File Allocation Table (FAT): FAT is a simple file system with limited reliability and performance capabilities. NT's FAT file system is a long filename (LFN)-capable version of the one in DOS. FAT volumes in NT can be up to 4GB; DOS can address only up to 2GB. FAT is required for volumes that must access DOS and NT in dual-boot configurations.

NT File System (NTFS): NTFS is a highly reliable, secure, and tuned file system capable of supporting volumes up to 16 exabytes (EB). Filenames on NTFS volumes are Unicode-compliant long filenames stored with 8.3 FAT-type filenames for backward compatibility with DOS machines accessing networked NTFS volumes. NTFS also supports fault-tolerance features such as transaction-based recovery and hot-fixing bad disk sectors. NTFS is far less prone to file fragmentation than FAT. NTFS's superior reliability and security features make it ideal for server drives or large volumes (more than 400MB).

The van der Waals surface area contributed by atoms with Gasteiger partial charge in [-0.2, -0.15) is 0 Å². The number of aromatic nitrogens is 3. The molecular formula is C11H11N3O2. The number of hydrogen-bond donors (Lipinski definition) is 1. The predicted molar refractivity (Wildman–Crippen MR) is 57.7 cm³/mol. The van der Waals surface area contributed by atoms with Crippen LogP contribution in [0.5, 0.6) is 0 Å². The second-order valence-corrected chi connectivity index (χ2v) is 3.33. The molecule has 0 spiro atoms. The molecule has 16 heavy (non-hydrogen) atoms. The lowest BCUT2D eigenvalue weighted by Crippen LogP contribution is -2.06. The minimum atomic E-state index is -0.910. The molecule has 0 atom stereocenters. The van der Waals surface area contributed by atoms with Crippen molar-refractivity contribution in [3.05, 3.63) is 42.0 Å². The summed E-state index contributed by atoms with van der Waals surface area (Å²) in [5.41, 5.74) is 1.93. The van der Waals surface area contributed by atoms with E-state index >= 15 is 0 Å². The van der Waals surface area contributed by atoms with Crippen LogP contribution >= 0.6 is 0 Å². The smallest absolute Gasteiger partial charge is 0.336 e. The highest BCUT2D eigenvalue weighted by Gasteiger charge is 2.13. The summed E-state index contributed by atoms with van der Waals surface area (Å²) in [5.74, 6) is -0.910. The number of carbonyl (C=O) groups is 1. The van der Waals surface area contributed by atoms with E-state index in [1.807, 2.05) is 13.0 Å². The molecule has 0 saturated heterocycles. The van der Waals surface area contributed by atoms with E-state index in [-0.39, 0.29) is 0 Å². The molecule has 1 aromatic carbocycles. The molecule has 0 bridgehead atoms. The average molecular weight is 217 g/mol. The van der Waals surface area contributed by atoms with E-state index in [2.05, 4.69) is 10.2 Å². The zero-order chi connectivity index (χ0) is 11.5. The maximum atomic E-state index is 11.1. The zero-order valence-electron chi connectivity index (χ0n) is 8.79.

High-Performance File System (HPFS): HPFS first appeared with OS/2 1.2. HPFS provides superior capabilities to FAT, including support for long filenames and volumes of up to 2048GB. HPFS uses physical sectors rather than clusters as allocation units. Physical sectors increase storage efficiency and reduce file fragmentation compared to FAT. The OS/2 version of HPFS supports hot-fixing bad sectors, but the NT version does not. Unlike NTFS, HPFS doesn't support security or transaction-based disk recovery. NT 4.0 does not support HPFS.

CD-ROM File System (CDFS): CDFS is a read-only file system for CD-ROMs. Macintosh and PC-compatible systems use two different CDFS formats that are incompatible (however, NT Server lets you share a PC CDFS volume with Mac clients).